Sound design is on point with a kick-ass upbeat 80’s sci-fi soundtrack that had me moving to the beat. 3D audio is here though with almost all the action happening in front of you it may not be easy to notice but pay attention and you’ll here enemies out of sight teleport into the level indicating which door they may be coming out of. The robots themselves spout out one-liners about killing humanity and telling you to give up with each robot model making distinct noises that help indicate what may coming at you.
Scraper Gauntlet is a wave shooter like few others offering a lot of depth to customization and choices when it comes to what you want to face next. In fact I’d go as far as to say there is too much content in here as Gauntlet overstays it’s welcome which is largely due to the genre this is. We have seen so many wave-shooters that at this point, it’s a genre that has reached a saturation point like no other when it comes to VR. The 8-hour campaign becomes a slog as you face the same enemies in the same rooms again and again and again. You’ll consistently unlock new upgrade points, weapon modifications and upgrades and the amount of these is impressive but that alone can’t stave off the repetitive nature of the game. Fighting slightly more challenging robots in a room you have seen 10 times before just gets old and I think the game would have benefited from a more streamlined campaign with other modes to extend gameplay. When I was only 1/3 through the game, I was just exhausted by all of it and while everything works as it should, it all just starts to feel the same.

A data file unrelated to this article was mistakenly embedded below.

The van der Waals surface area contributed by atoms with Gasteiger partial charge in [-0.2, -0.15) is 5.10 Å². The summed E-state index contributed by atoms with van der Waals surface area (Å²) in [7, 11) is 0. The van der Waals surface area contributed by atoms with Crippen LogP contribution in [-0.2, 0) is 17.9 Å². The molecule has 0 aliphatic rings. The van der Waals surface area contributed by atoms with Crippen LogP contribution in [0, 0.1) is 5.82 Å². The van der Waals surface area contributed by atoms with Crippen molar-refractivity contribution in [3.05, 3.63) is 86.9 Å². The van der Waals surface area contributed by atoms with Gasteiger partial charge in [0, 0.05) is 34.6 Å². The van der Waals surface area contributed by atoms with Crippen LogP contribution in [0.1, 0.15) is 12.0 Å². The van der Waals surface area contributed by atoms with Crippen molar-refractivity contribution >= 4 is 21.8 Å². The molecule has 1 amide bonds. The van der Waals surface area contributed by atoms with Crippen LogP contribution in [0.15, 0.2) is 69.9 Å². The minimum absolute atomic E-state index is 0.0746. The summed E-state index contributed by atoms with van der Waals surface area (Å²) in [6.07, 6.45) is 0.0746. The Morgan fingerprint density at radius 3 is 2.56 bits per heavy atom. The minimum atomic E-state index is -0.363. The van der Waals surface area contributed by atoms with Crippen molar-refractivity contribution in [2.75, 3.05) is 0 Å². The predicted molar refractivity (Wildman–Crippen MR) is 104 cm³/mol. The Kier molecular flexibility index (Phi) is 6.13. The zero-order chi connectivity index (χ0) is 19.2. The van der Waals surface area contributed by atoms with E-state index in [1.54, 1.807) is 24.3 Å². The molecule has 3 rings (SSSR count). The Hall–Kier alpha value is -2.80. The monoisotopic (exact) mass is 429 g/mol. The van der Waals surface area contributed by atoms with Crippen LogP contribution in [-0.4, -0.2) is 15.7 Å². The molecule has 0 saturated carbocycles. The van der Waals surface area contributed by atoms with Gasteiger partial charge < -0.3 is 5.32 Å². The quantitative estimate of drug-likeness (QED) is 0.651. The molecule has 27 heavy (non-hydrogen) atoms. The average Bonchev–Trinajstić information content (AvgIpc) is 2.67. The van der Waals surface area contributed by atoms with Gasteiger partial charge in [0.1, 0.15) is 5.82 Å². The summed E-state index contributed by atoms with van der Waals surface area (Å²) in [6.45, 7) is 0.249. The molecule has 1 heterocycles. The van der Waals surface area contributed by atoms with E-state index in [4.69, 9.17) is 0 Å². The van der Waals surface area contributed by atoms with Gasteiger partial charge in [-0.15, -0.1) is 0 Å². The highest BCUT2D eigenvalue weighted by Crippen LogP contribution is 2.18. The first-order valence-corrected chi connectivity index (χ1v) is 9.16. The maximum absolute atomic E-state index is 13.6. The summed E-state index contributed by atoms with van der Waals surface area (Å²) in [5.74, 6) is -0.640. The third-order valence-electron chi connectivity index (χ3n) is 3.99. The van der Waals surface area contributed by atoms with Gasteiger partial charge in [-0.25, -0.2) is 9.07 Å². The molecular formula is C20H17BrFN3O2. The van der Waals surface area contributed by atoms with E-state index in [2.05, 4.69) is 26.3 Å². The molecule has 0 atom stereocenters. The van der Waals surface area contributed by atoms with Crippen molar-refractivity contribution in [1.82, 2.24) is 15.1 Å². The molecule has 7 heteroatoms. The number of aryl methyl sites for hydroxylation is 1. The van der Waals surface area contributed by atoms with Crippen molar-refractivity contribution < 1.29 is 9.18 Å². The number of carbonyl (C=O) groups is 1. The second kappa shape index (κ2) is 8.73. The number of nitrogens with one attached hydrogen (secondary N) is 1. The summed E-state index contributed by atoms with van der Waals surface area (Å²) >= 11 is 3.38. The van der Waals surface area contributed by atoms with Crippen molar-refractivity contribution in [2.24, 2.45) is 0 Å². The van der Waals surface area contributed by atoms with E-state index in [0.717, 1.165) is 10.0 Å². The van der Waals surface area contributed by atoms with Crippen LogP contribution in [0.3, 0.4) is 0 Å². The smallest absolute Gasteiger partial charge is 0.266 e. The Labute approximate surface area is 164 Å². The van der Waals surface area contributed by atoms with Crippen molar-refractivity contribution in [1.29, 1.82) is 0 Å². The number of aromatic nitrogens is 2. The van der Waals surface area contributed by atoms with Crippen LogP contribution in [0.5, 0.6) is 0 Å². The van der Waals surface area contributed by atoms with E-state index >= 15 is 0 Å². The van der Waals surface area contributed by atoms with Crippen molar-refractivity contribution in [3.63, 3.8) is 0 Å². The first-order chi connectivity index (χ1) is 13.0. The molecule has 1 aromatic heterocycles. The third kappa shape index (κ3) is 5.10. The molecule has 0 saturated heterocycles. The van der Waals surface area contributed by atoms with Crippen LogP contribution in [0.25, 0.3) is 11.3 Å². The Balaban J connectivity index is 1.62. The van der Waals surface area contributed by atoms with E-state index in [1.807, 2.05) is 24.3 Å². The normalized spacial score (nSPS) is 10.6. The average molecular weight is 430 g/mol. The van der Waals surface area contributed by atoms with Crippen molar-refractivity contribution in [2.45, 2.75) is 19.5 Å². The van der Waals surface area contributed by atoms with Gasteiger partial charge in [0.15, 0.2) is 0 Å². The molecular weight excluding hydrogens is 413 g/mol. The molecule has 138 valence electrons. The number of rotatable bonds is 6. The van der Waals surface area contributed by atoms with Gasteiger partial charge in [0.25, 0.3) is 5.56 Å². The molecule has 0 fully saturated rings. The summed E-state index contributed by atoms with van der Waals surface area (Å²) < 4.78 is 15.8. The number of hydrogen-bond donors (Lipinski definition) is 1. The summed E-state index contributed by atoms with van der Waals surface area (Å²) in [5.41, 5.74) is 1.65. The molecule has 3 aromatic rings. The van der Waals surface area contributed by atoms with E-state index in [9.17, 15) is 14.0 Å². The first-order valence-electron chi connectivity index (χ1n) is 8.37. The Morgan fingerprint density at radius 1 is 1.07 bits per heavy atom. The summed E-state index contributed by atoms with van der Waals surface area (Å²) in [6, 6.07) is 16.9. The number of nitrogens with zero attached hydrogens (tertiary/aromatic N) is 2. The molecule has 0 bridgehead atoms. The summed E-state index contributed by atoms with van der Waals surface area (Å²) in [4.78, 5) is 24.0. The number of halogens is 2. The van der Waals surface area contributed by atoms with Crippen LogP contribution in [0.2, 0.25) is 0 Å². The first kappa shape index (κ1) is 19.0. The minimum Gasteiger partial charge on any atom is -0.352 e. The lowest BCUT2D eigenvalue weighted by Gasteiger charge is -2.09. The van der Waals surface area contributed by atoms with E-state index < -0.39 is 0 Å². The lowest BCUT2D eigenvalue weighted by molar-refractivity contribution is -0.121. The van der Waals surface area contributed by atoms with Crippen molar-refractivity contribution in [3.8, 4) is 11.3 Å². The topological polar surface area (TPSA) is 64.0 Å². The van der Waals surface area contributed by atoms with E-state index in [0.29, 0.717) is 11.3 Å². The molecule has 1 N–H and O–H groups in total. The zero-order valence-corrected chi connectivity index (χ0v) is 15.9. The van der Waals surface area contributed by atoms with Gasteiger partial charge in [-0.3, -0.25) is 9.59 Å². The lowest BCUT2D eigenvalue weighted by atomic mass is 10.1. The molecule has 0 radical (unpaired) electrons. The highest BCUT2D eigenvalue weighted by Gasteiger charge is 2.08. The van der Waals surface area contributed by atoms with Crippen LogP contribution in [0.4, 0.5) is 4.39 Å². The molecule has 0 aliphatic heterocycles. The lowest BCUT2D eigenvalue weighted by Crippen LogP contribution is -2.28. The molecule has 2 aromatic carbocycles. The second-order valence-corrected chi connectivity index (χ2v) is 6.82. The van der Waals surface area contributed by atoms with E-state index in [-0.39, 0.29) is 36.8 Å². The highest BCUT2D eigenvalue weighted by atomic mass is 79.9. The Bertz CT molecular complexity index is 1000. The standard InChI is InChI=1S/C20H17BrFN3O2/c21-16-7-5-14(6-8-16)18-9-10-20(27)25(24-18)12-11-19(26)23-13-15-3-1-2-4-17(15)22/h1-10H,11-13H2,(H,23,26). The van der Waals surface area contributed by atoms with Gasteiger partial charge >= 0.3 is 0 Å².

Gauntlet is one of the more refined wave shooters I have played in recent memory and the developers really did their homework when it comes to how to make this one of the better titles in the genre. It’s technically sound in almost every way that matters but it still feels like just another wave shooter, albeit a very polished one. This made worse by the fact that the 1st Scraper title was a full locomotion campaign based shooter making it feel like a step backwards for the franchise and I would have much rather seen a true sequel or DLC for that 1st game as opposed to this dalliance in a genre that’s just so crowded it’s almost impossible to stand out. That said, if aren’t sick of stationary wave shooters, Gauntlet delivers where it needs to, making it a title I’d recommend to fans of games like Blasters of the Universe or Space Pirate Trainer.
What would I pay? This is priced right at $15 and delivers a top-quality wave shooter with an extensive campaign. It expands slightly upon the Scraper mythos and while I’m definitely over this genre currently, I can’t deny how much quality is in here and fans of the genre should be pleasantly surprised by this one.
Labrodex Inc. provided The VR Grid with a press code for this title and, regardless of this review, we thank them for that!